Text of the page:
The city of Fort Worth topped 30,000 COVID-19 cases Thursday as the Tarrant County Public Health Department adds another 742 cases of the virus along with six more deaths.
The six latest victims announced Thursday include a man from Mansfield in his 90s, a woman from Fort Worth in her 90s, two women from Fort Worth in their 60s, a woman from North Richland Hills in her 50s and a woman from Fort Worth in her 40s. All had underlying health conditions.
Of the 742 additional cases reported Thursday, data from the county health department indicates there are 483 more confirmed cases than the day before and 259 more probable cases. It is not clear if any of the new cases came from the Texas DSHS backlog.
The county began reporting both probable and confirmed cases in August at the request of the state health department. Probable cases, the county said, account for a variety of real-world situations and could highlight cases in the community that may otherwise go unreported. To date, the county has reported 59,672 confirmed cases of the virus and 6,438 probable cases for a total of 66,110 cases.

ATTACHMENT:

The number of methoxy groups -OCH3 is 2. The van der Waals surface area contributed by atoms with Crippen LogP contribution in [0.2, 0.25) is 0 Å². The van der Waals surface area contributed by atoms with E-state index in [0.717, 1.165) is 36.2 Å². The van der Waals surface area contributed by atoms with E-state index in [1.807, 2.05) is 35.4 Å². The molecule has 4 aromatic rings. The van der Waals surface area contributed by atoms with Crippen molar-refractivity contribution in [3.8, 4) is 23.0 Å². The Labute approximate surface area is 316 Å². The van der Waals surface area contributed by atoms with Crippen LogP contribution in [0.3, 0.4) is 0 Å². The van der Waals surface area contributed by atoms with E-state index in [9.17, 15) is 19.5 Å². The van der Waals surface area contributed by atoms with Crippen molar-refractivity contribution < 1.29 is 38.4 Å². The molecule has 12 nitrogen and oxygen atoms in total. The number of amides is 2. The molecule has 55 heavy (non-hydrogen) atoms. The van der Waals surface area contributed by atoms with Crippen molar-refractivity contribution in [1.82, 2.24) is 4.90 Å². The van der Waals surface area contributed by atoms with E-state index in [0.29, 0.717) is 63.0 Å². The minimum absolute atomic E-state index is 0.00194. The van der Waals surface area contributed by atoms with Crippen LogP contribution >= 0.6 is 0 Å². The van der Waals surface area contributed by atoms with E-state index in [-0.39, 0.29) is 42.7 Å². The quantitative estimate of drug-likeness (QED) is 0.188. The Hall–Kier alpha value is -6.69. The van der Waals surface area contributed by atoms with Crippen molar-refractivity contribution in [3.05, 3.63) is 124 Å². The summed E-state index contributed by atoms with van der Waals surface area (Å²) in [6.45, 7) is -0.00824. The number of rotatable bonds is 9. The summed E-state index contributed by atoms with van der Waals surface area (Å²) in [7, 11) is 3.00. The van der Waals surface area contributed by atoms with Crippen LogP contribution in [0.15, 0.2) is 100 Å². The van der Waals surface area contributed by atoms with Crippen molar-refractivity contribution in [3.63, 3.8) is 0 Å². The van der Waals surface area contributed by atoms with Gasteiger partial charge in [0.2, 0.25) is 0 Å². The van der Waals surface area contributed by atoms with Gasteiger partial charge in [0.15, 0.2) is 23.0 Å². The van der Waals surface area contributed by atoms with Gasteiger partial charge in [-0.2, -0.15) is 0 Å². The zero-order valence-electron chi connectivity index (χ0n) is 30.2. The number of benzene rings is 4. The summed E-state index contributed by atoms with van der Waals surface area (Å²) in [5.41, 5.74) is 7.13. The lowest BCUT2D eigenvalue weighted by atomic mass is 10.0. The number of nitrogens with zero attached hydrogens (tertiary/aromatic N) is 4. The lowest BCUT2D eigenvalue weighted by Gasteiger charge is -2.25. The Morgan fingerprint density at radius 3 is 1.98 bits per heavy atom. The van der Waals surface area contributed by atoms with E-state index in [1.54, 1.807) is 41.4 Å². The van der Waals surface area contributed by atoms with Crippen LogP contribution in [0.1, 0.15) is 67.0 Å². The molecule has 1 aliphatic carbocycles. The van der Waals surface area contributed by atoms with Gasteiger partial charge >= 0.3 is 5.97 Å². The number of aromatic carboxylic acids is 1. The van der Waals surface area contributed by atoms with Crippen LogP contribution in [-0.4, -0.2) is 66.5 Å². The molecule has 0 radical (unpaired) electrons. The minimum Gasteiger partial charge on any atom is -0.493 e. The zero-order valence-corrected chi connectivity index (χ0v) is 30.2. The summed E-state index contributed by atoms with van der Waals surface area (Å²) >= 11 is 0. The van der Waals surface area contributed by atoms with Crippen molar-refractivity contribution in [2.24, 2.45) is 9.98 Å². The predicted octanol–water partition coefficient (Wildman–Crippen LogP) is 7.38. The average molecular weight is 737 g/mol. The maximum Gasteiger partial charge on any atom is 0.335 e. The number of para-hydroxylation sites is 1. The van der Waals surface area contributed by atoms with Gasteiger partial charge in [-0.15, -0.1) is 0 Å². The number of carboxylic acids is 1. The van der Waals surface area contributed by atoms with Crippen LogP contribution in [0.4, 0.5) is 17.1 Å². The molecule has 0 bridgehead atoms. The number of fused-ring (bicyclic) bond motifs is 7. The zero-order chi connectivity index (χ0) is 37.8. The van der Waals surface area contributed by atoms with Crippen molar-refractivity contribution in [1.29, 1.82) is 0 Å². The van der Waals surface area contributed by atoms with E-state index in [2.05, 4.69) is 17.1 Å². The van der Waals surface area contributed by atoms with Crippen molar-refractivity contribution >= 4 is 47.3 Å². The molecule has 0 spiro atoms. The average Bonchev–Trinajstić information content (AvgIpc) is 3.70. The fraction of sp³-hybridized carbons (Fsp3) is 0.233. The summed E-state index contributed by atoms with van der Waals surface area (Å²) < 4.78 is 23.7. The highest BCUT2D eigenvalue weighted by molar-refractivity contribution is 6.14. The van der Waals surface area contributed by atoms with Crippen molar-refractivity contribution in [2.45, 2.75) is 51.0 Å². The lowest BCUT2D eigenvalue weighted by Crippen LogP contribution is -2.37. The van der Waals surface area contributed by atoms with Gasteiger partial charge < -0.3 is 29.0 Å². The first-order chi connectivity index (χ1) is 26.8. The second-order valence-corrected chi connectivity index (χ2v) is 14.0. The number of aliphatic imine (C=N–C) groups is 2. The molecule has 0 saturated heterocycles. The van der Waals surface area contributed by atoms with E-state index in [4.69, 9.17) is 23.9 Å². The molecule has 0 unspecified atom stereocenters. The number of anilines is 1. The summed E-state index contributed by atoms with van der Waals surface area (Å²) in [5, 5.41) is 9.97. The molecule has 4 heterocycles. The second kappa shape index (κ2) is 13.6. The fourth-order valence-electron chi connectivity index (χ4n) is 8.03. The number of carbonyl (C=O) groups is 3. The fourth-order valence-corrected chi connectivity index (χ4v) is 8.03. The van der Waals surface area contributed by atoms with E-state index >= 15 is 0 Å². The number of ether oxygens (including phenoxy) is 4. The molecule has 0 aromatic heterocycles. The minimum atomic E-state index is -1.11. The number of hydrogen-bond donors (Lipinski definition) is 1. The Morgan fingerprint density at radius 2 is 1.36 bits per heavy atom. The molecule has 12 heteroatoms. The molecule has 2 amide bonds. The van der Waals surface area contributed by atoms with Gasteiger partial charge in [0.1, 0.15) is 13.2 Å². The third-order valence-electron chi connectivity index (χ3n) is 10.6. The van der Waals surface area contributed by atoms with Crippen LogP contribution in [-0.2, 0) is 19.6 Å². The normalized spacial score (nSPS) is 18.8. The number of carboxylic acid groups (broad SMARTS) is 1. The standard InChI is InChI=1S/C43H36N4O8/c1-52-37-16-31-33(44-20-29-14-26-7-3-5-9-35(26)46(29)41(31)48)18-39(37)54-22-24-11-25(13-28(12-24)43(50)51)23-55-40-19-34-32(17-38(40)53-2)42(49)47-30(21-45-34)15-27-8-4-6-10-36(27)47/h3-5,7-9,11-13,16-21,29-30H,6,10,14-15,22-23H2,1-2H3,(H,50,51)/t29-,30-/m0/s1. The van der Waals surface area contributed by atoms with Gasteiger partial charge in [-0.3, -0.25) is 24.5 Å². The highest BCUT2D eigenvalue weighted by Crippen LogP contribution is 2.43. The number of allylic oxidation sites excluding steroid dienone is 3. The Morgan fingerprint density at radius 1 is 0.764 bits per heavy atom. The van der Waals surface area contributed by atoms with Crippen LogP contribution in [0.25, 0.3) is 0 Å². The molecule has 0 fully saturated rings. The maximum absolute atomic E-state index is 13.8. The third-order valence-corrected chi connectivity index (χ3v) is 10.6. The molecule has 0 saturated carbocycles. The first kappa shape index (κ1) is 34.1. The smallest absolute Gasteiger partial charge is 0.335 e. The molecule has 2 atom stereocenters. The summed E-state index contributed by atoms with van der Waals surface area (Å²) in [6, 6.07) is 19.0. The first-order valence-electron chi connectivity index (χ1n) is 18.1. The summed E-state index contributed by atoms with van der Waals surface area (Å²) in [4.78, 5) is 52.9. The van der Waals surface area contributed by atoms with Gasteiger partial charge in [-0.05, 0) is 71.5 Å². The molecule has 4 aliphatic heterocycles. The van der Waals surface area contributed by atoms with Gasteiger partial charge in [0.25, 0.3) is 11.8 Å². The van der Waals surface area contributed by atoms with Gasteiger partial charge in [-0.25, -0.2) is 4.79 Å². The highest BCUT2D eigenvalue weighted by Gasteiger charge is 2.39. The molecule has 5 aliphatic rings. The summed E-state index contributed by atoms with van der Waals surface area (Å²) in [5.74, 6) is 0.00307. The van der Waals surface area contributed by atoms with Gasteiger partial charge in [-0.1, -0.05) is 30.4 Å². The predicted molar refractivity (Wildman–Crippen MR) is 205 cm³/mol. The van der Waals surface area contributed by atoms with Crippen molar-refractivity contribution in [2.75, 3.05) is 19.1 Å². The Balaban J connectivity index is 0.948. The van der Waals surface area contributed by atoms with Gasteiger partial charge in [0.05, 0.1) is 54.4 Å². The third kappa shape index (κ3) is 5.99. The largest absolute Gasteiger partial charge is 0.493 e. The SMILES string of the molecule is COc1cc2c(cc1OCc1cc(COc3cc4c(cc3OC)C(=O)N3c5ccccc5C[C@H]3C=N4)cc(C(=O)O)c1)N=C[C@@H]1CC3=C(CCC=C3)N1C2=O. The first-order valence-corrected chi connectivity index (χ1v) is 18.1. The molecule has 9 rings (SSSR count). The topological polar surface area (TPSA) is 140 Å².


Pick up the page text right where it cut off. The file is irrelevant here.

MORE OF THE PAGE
The latest influx of cases sent Fort Worth over the 30,000 case mark. The suburbs are continuing to see increases as well. Arlington, with 11,553 cases since March, has added more than 400 new cases since Monday. Hurst climbed about 1,000 cases this week, Keller is very close to that mark and both Mansfield and North Richland Hills topped 1,600 cases each.
COVID-19 TRACKING u0026amp; TESTING
The county is also reporting another 474 estimated recoveries, bringing the total number of survivors to 52,544. There are currently an estimated 12,832 active cases in the county.
Of the county's cases, 71% of those who have died were over the age of 65 even though they only make up 10% of the cases. Those aged 25 to 44 make up the largest percentage of people with COVID-19 at 37%.
The health department reports 528 COVID-19 patients are currently occupying hospital beds in the county -- about 10% of capacity and nearly twice what it was a month ago when it was at 6%.
With 734 deaths now attributed to the virus, COVID-19 is now projected to be the third leading killer of Tarrant County residents behind cancer and heart disease and is expected to surpass the annual total for stroke later this year.
With the recent changes to their reporting system, Tarrant County Public Health said changes have also been made to their online dashboard, most notably to the Case Counts tab and Cases by Location tab. The Case Counts tab now includes cases reported by week, including both probable and confirmed, while the Cases by Location tab includes a map showing the 30-day average infection rate by ZIP code.